French Two! It’s just, like, too happy up in there. The kids were together all last year in seventh grade in one big (38 kids) happy class and now they’re a year older, a year bigger, and a year better friends. We had such a great year last year, being the first time I taught all year with the Invisibles, but it was also a super-rough year. I had a deep spell of chemical depression, I helped revise A Natural Approach to Stories, which took a LOT of time, I had a rough time with the election results and their aftermath, I quit a heavy alcohol habit, my gramma died…I missed a good deal of school on the second half of the year, and wasn’t always “on it” when I was there.
So enter my second years this year. Last period of the day and really feeling their eighth-grade selves. They roll in LOVING French! And so happy to be back together! And sooooooooo not even having any boundaries! And so chatty and just Devil-may-care about where people are, like, supposed to sit. Sorry, kids, if I’m like harshin your mellow, but I’m not tryna rewrite my seating chart every eight minutes!!! So, while they’re feeling young and wild and free, I’m feeling old and disrespected and annoyed.
I have a plan though.
It contains several steps.
One. Accept that there’s a problem. Accept that it’s going to take effort. This is shitty to accept. I HATE making an effort!!! But that’s what I gots to do. Make a stinking effort. It is either pay now or pay later, with a crap ton of interest. Gotta hit the reset button with a big hammer now or spend Spring term playing Whack-a-Mole.
Two. Have a Hallway Smackdown. That is what I like to call it when I meet my class in the hall before class starts and give them a Serious Talk about Expectations. Somehow doing it in the hall is so much more effective.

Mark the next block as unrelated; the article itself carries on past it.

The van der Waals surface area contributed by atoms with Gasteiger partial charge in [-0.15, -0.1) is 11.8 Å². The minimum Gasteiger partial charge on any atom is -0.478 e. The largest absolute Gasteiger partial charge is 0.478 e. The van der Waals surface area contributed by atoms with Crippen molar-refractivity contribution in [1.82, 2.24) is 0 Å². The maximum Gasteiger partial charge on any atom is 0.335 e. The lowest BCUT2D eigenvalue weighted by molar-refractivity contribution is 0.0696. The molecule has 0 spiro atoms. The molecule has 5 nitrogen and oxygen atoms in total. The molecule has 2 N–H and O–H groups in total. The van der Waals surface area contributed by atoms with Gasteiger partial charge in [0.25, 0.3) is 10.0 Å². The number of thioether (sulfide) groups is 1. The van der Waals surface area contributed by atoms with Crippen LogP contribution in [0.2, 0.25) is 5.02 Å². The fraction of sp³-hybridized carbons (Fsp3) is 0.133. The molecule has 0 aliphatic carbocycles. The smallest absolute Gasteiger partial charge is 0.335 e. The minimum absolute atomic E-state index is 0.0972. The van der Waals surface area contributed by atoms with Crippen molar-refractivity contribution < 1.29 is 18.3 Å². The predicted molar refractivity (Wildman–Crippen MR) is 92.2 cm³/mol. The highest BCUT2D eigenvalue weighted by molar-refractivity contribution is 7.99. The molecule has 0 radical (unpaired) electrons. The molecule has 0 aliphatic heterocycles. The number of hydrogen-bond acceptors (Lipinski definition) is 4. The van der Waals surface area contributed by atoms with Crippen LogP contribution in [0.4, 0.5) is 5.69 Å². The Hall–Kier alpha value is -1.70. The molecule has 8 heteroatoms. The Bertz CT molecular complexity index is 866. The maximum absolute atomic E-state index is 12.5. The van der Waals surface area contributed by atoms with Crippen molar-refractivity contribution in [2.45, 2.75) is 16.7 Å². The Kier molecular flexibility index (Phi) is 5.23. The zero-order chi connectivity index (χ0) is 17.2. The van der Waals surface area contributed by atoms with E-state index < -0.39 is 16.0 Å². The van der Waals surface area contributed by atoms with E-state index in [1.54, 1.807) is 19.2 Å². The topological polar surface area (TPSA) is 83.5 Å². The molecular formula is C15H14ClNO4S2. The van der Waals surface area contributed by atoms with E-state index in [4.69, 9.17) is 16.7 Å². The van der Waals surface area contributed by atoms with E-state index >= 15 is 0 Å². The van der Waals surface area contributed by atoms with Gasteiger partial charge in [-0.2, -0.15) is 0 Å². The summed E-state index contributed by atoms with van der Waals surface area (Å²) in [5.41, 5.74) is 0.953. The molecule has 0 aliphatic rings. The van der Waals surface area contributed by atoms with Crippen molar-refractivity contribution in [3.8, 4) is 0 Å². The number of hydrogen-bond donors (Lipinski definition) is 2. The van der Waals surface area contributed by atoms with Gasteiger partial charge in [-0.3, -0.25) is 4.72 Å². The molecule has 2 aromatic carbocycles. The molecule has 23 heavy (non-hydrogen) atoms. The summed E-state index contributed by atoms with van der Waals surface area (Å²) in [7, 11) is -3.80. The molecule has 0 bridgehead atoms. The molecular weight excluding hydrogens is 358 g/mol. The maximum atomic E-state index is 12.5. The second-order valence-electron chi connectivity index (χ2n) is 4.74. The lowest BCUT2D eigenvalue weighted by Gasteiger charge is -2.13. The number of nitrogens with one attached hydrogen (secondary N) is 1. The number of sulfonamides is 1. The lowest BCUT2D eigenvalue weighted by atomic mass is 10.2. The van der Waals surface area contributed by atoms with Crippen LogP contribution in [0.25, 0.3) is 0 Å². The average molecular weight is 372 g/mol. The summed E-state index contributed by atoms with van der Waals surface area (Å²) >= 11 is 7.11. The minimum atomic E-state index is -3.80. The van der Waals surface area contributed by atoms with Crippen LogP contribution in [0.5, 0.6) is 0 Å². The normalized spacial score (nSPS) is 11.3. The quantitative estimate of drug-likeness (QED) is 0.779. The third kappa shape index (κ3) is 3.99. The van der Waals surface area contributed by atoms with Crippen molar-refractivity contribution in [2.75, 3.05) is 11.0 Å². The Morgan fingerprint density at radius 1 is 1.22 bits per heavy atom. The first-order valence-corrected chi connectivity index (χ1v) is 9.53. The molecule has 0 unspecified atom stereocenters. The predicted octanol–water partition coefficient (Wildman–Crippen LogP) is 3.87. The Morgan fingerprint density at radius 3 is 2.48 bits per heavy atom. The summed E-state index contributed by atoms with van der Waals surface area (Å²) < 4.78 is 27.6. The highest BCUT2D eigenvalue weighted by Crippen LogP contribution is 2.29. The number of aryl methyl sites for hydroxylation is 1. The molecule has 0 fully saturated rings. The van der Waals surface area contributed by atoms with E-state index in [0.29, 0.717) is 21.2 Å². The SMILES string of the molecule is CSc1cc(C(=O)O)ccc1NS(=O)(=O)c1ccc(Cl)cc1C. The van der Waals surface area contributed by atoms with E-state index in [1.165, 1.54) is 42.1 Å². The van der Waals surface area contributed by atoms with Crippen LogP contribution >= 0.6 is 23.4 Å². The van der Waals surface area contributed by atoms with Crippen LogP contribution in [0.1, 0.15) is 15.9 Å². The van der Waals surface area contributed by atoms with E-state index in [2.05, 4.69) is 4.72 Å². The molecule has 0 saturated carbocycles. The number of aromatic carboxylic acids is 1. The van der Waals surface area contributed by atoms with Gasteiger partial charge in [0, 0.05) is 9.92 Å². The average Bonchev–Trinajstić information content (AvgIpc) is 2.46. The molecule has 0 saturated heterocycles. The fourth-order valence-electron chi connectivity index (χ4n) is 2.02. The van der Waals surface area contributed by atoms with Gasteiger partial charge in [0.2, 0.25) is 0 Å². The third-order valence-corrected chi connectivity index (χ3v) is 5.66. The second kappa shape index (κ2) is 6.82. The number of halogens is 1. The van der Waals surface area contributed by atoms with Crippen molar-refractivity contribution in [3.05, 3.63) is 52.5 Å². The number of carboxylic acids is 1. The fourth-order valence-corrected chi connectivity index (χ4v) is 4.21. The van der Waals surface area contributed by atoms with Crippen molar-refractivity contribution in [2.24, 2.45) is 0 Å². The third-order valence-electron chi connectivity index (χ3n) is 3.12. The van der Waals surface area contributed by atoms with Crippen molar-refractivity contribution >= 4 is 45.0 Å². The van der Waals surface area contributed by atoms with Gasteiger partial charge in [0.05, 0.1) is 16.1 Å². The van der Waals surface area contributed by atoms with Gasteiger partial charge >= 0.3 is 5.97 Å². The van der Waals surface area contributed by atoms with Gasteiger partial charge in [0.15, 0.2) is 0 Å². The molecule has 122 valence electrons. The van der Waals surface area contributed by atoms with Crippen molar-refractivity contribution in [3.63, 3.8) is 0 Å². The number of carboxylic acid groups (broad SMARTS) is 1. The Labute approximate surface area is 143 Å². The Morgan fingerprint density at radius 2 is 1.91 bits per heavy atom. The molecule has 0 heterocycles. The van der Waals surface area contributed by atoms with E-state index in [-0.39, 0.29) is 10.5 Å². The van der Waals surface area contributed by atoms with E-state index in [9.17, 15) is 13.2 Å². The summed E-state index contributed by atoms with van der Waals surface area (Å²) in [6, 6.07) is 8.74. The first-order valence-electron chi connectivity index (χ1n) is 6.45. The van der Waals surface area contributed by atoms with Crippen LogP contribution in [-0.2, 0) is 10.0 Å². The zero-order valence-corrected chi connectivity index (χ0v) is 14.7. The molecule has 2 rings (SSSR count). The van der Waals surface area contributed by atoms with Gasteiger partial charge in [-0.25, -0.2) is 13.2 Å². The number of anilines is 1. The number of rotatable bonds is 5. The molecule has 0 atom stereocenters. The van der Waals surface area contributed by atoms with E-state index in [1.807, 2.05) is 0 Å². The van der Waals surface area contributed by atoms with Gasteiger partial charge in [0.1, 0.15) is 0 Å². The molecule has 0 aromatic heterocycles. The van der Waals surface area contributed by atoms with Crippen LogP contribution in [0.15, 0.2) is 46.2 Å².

Three. Call home tomorrow while they write. Whenever the class needs to hit the reset button, it is a good time to give them some quiet work so that I can call home. Reading doesn’t really cut it. They need to be holding a pencil. So tomorrow I will have them do a reading assessment or a writing assessment or some type of an assessment. These kids had assessments all year last year so they know what’s up. I can just hand them an assessment that will take 20 minutes so that I can call home. Those in class phone calls are like pure teaching golden. It’s just that they take effort. And I hate effort.
Four. Cut myself some slack. I had a rough year last year and I’m still doing cleanup on aisle five right now. Honestly it was just like today I just all hit me. I was so tired that I slept my entire prep lying on the floor before this French class. I woke up and I was still groggy when they walked in. So I wasn’t as strong as I normally am. But that is what started scaring me. Because if I am tired now, think about how tired I’ll be when it comes to February. February in Portland is a special kind of hell. And with my proclivity for seasonal depression, I really need to build a functioning classroom system that doesn’t require me to expend a lot of energy. So being tired today was like a little taste of February, and I realized that I need to get this class whipped into shape. Which I will do. Starting tomorrow.
The only time classroom management is done is when you say it’s done. And I’m not the type to throw in the towel, just regroup and come back with a plan.